The Ecological Hoofprint: The Global Burden of Industrial Livestock. Tony Weis. London: Zed Books, 2013.
When we think about the ecological effects of livestock agriculture, many of us reflexively think about soil erosion, water pollution, or cutting down the rainforests.
Tony Weis, in The Ecological Hoofprint, shows that there is much more going on. There is an entire social framework underpinning livestock agriculture. This framework consists of political structures to legitimize extreme exploitation and an ideology to match. Ultimately, it is this social framework which is the problem, even more than the individual decision to eat (or not eat) meat. Continue reading →
Trump is slated to become our new Overlord, and a lot of people are really nervous, with good reason. I hope that people take care not to trample each other as they stampede toward the exits. Immediately after the election, the papers reported that so many people were asking about immigration to Canada that the Canadian immigration web site crashed. On top of that, there is now a movement for California independence. They are proposing to do it entirely legally and peacefully, via a California referendum and amending the U. S. constitution. Continue reading →
A growing economy is what almost everyone expects. But a growing economy is exactly what our system cannot honestly deliver, due to resource limits. This makes both business and political fraud much more likely.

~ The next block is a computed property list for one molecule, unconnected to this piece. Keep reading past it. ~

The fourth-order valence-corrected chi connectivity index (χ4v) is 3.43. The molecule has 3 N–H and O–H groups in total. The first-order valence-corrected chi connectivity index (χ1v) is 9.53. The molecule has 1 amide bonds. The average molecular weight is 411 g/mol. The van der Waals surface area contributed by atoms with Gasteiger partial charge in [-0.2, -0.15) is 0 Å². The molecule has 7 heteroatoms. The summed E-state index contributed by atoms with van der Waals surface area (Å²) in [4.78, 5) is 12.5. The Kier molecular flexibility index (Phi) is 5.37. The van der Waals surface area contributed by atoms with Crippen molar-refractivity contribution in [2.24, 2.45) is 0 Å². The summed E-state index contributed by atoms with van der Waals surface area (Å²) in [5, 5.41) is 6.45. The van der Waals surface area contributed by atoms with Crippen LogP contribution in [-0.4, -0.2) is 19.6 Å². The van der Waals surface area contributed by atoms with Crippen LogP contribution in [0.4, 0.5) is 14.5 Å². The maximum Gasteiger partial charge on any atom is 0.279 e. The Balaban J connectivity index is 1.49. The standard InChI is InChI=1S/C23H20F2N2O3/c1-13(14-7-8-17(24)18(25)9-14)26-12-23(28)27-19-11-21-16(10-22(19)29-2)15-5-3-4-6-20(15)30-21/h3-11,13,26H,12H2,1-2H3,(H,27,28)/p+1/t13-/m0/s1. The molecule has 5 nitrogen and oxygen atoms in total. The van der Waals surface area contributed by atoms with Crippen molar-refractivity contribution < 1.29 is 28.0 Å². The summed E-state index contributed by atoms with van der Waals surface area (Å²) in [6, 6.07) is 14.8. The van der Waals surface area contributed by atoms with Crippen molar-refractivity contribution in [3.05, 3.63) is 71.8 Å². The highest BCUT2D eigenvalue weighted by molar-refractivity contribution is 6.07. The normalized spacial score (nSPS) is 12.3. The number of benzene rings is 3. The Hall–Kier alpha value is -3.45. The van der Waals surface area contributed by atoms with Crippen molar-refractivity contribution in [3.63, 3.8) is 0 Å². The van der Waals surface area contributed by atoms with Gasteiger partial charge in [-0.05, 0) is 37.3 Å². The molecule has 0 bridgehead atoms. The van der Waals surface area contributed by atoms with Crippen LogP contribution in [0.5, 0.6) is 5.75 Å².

Donald Trump’s unfortunately brilliant slogan, “Make America Great Again,” encapsulates this expectation of economic growth perfectly. It has brought this dishonest bully uncomfortably close to the levers of ultimate political power. But the natural resources to make the economy grow like we want it to just aren’t there. Our resource situation today is noticeably worse than it was just two decades ago, at the end of the twentieth century. Climate change is the most obvious environmental problem that we face, but others are waiting in the wings — peak oil, mass extinctions, deforestation, antibiotic resistance, the Zika virus, and others. Continue reading →
You may already have heard of the Voluntary Human Extinction movement (acronym: VHEMT). Human extinction? Yes, they’re serious — I think. It sounds like a totally fringe and bizarre cult, but it’s not. It’s not about suicide, or even involuntary population reductions such as war, famine and disease. It’s about not having children — their slogan is “may we live long and die out.” To support the movement, you don’t have to actually endorse or believe in human extinction, you just need to stop reproducing. The basic argument is that humans have so totally corrupted the planet that the only way we can restore the natural balance is through our own extinction. (And no, you don’t have to give up sex, unless you want to.) Their arguments are so calm and reasonable, that it makes you wonder that maybe they’re on to something. Continue reading →
Prairie dogs are extinct in perhaps 98% to 99% of their former range